How can we lower the sales tax, no less eliminate it?
There’s not much happening at the State House these days in the annual hiatus period between the end of the legislative session in July and the start of the new session come January, except for one notable activity: the study commission that’s holding hearings on reform/repeal of the state sales tax. In meetings held to date, the commission has heard from a number of state officials, tax experts and economists on the potential impact and feasibility of eliminating the tax or at least lowering it to be more competitive.
This group is led by Warren Democrat Representative Jan Malik, an advocate for getting rid of the sales tax altogether. Malik has a personal business interest in vanquishing the sales tax: he owns a liquor store by the state line and has experienced loss of sales from customers who are attracted to go over the border to Massachusetts, which currently does not apply the sales tax to alcohol.
Though his bill to kill the sales tax did not pass in the last legislative session (probably because the world is not about to end, which is the only way we could do that), he did have success in getting legislation passed to eliminate the sales tax on wine and spirits, effective this month, but not on beer, which one would imagine represents the highest volume of sales for any retail outlet. However, lowering or even eliminating the sales tax on anything within state borders is a good thing. And he got a commission to actually look at the question in all its ramifications.
The Ocean State’s sales tax at 7 percent is one of the highest in the nation, exceeded only by California’s 7.5 percent. It is also the second largest revenue stream for the state after the personal income tax, and it brought in almost $900 million through the end of the last fiscal year.
Retail sales over the Thanksgiving weekend and extending into Cyber Monday will deliver a substantial revenue boost to the state, if shoppers open their wallets this year. But every day, across every retail hour, the sales tax bells rings constantly, with every purchase, small and large, that every individual in the state makes on a vast variety of items.
The sales tax is the most pervasive and regressive tax of all because it does not distinguish between the purchase of any item subject to the tax, whether it’s made by a millionaire or someone unemployed, whether it’s a hot takeout meal or a hot sports car. Everyone who makes a retail purchase of just about any kind, save for protected items like everyday clothes and groceries, pays the tax at the same rate.
With Rhode Island now recognized to be the tax hell that Massachusetts no longer is, focus on taxes in general and the sales tax in particular have become a matter of concern to state lawmakers, policy advisors and the public, because our reputation for high taxes, as well as poor strategic management of the state’s economy, now define our state. Everyone recognizes that something must be done to steer Rhode Island into more stable and prosperous waters before we head over the waterfall.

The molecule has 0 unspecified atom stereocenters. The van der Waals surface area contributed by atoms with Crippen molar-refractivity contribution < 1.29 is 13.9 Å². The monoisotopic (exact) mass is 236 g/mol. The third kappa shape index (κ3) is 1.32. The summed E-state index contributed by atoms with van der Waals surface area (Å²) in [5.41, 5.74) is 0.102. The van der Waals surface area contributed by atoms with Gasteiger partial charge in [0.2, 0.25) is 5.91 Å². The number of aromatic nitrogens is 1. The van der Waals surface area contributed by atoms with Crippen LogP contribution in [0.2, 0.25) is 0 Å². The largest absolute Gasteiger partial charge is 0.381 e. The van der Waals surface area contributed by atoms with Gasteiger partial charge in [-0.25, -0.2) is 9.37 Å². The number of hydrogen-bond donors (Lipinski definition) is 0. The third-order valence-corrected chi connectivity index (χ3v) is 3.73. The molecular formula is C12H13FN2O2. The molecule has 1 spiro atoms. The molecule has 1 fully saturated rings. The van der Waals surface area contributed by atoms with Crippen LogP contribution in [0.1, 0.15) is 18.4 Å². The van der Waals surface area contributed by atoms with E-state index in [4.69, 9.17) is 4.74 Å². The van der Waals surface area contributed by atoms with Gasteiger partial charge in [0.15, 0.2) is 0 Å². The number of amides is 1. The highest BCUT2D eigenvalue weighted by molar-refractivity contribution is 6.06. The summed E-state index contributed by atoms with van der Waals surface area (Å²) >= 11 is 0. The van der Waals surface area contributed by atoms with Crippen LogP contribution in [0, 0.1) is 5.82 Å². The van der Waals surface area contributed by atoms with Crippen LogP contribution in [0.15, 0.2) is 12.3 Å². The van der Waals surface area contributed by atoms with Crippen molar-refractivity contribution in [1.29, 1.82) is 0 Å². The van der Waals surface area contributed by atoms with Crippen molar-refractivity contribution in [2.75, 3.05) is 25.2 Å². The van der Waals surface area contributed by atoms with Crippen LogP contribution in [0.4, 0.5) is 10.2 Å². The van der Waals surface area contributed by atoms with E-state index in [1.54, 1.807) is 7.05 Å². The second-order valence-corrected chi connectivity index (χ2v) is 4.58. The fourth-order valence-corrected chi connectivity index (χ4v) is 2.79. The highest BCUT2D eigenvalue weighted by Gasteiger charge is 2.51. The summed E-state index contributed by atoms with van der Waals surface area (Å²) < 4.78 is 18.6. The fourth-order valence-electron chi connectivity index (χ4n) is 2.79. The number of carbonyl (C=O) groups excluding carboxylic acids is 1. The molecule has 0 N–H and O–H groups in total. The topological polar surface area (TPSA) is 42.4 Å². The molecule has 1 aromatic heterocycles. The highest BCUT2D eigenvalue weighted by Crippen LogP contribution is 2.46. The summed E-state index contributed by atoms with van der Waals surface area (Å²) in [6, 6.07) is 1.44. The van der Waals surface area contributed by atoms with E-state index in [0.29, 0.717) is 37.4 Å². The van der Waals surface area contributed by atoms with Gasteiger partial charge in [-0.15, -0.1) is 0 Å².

The big question is how we can do that as we face even larger indebtedness (the deficit for fiscal 2014-15 is currently estimated at $140 million), plus impacting reversals in fortune in the 38 Studios implosion and the prospect of significant revenue losses when the slot parlor and casinos in Massachusetts get up and running. How do you lower a tax like the sales tax, never mind eliminate it, in the face of such a daunting fiscal future?
Governor Chafee, over two years ago, attempted to lower the sales tax while extending its overall reach. That is one attempt at reforming the tax but, as events proved, not an easy one to accomplish, because even with a lower overall tax rate the negative impact on those newly affected by the tax extension prompted a major pushback. And with good reason.
Chaffee wanted to tax manufacturers, those of us who remain here, even as we already struggle under the state’s heavy tax environment. (The added tax burden on Taco, we estimated, was going to amount to a million more dollars a year.) With the business community up in arms about the prospect of an even higher sales tax burden, the legislature elected to extend the sales tax to just a few minor things, and even these were opposed and retracted for the most part. Before the wine and spirits tweak to the sales tax, the tax ha been extended to sales of high price clothes and footwear, considered to be “luxury” items. No one seems to have complained much about that.
Experts testifying before the sales tax commission have painted a rosy picture of the Ocean State’s future economy with no sales tax at all in place. Despite acknowledging giving up a significant portion in state revenue each and every year, these voices claim elimination of the sales tax would create jobs, boost incomes and spending power, and vault Rhode Island into the top tier of business-friendly states. Too bad it’s not that easy.
While these are most laudable and necessary objectives for Rhode Island, how do we stand still and hold our breath in the meantime? The central problem we face is the size of our government(s). As they are presently structured, our state and local governments need every dime they can take in. Our pension reform is in question and massive healthcare obligations are forthcoming. The only way we can afford to significantly change our tax climate is to overhaul how government operates in our city-state, which is a major task that only a landmark constitutional convention can achieve.
There’s more to come on the promise of a constitutional convention in future columns.